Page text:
Opinion The United States has a debt problem. Biden’s budget won’t solve it.

(Video: Michelle Kondrich/The Washington Post)
7 min

Editor’s Note: This editorial is part of a series that looks at the challenges of tackling the growing federal debt and the specific programs that drive it. Read the next installment on Social Security.

An unfortunate mind-set has grown among our nation’s leaders. It is that the United States can overspend by more than $1 trillion a year indefinitely. Lawmakers assured the country that spending increases — for the wars in Iraq and Afghanistan, and then for economic support during the Great Recession and the pandemic — would be temporary. But, with few exceptions, the fatter budget items stuck around. President Biden released his budget proposal Thursday with a nearly $2 trillion deficit for 2024.

This willful blindness to reality on the part of policymakers has allowed the national debt to rise to more than $31 trillion. The nation has reached a hazardous moment where what it owes, as a percentage of the total size of the economy, is the highest since World War II. If nothing changes, the United States will soon be in an uncharted scenario that weakens its national security, imperils its ability to invest in the future, unfairly burdens generations to come, and will require cuts to critical programs such as Social Security and Medicare. It is not a future anyone wants.

Stabilizing the debt should be a top priority for Mr. Biden and Congress. That starts with setting a clear goal. A reasonable target would be aiming not to have the debt exceed the size of the economy (a 100 percent debt-to-gross-domestic-product ratio). Currently, the debt is 98 percent the size of the economy and on track to hit 118 percent in a decade, largely because of soaring costs from baby boomers retiring and heftier interest payments, according to the nonpartisan Congressional Budget Office. It doesn’t take a PhD in accounting to see the warning sign here: As debt gets bigger than the economy, the interest costs become so onerous that there is little money left for anything else. By 2033, the nation will be spending more on paying creditors than on the entire defense budget.

Notice that the Editorial Board is not advocating a balanced budget. That might sound ideal, but it’s unrealistic. Lawmakers would have to raise taxes or slash spending by $16 trillion to balance the budget over the next decade. Even the more modest goal of attempting to stabilize the debt as a size of the economy would take close to $8 trillion in savings, the Committee for a Responsible Federal Budget says. Mr. Biden proposed about $3 trillion in net savings over the next decade, achieved mostly by hiking taxes on the rich and a proposal for the government to pay less for the prescription drugs it buys through programs such as Medicare and Medicaid. He deserves credit for offering some cuts and revenue raisers, but his plan underscores the reality that getting anywhere close to what’s needed over the next decade will take heroic political efforts.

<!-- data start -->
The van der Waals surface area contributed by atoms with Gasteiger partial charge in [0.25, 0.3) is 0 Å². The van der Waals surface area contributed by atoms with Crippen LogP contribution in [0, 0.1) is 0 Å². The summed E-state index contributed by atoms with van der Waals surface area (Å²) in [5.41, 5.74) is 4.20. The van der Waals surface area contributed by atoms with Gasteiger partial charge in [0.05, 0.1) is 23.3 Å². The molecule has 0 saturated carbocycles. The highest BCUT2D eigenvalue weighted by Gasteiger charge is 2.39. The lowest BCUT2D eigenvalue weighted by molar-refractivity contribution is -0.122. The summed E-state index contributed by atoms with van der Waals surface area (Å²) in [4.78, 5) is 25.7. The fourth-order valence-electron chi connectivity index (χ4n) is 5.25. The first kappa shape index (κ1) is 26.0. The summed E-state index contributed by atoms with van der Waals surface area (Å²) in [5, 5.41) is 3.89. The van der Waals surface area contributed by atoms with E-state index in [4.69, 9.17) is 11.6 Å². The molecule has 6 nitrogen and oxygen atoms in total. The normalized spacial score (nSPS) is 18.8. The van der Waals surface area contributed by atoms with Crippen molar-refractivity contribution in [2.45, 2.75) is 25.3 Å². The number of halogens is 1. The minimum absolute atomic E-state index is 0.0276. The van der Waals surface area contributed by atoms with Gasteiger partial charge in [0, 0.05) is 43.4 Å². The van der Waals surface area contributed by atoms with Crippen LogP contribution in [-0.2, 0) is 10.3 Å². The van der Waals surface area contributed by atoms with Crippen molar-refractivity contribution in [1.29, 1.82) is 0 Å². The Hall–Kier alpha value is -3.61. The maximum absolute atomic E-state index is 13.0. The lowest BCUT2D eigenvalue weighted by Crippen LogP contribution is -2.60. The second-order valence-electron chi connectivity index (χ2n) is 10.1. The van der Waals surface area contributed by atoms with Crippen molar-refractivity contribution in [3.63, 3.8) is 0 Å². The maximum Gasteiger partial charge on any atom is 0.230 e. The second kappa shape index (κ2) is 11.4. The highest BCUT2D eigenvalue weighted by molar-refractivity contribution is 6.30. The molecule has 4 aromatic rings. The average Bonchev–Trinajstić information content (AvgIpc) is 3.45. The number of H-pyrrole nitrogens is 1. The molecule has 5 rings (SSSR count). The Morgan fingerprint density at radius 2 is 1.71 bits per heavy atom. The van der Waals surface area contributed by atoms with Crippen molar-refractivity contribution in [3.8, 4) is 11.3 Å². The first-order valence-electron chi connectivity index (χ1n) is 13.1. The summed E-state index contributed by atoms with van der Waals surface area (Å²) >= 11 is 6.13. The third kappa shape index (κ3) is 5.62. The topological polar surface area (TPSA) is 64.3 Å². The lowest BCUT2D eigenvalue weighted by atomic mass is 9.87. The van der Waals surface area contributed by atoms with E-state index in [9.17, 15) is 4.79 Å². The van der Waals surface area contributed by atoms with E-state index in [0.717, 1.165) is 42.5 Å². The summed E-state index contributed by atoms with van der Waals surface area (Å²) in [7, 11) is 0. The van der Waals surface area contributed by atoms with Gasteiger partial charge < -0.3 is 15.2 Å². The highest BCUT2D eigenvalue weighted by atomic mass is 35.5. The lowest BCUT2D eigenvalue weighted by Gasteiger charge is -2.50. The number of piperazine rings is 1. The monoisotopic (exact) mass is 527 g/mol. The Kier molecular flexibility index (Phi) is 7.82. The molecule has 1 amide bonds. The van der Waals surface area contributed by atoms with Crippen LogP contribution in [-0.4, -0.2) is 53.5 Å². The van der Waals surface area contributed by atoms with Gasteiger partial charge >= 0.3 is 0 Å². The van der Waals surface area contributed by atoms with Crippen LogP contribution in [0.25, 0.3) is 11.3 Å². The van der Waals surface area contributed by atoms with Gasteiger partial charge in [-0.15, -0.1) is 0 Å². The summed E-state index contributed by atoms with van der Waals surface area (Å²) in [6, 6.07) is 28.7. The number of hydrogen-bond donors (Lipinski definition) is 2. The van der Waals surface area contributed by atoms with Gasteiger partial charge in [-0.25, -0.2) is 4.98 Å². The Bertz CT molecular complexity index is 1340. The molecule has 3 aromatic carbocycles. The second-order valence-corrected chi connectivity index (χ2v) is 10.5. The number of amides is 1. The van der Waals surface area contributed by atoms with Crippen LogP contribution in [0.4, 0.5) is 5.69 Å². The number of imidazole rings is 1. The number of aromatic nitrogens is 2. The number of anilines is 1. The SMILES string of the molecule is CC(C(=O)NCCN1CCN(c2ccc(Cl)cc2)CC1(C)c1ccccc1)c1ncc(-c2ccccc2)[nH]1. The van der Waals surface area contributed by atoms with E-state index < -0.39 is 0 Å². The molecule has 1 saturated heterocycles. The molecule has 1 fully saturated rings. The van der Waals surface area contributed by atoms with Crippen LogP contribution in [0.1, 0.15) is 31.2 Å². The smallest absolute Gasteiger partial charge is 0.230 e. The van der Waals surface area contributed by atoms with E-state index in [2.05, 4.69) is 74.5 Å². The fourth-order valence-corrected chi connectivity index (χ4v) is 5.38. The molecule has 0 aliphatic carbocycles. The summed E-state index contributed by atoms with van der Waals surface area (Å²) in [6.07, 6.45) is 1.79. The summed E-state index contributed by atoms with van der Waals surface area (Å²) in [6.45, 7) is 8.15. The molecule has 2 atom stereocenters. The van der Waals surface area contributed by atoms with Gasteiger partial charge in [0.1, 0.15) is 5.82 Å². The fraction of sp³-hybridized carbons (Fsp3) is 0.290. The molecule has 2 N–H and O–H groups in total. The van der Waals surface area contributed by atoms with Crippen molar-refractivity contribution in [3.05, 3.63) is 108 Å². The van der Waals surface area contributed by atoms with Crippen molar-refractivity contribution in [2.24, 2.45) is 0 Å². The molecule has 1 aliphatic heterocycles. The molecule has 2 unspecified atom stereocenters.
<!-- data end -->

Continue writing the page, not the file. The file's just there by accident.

What almost no lawmaker wants to admit is that Democrats and Republicans share responsibility for the bulk of the debt. Instead, they point fingers. Mr. Biden blasts former president Donald Trump for running up the debt with big tax cuts that weren’t paid for. That leaves out the inconvenient fact that he, too, added substantially to the debt with extra pandemic aid approved only by Democrats. Meanwhile, Mr. Biden’s boast that he has reduced the budget deficit by $1.7 trillion since taking office earned him three Pinocchios from The Post’s fact-check team because the bulk of the reduction was going to occur regardless of who occupied the White House as emergency pandemic aid ended.

See how the national debt grew to $31 trillion

The scale of sobriety that is now necessary means we will need to do a lot more than lawmakers are acknowledging. Republicans falsely claim that the nation’s budget situation would be fine if it just cut back on welfare, waste and foreign aid. Democrats are equally misleading when they suggest it will take raising taxes on big businesses and the rich and perhaps shaving a bit off defense to get where we need to be.

Skip to end of carousel
  • D.C. Council reverses itself on school resource officers. Good.
  • Virginia makes a mistake by pulling out of an election fraud detection group.
  • Vietnam sentences another democracy activist.
  • Biden has a new border plan.
The D.C. Council voted on Tuesday to stop pulling police officers out of schools, a big win for student safety. Parents and principals overwhelmingly support keeping school resource officers around because they help de-escalate violent situations. D.C. joins a growing number of jurisdictions, from Montgomery County, Md., to Denver, in reversing course after withdrawing officers from school grounds following George Floyd’s murder. Read our recent editorial on why D.C. needs SROs.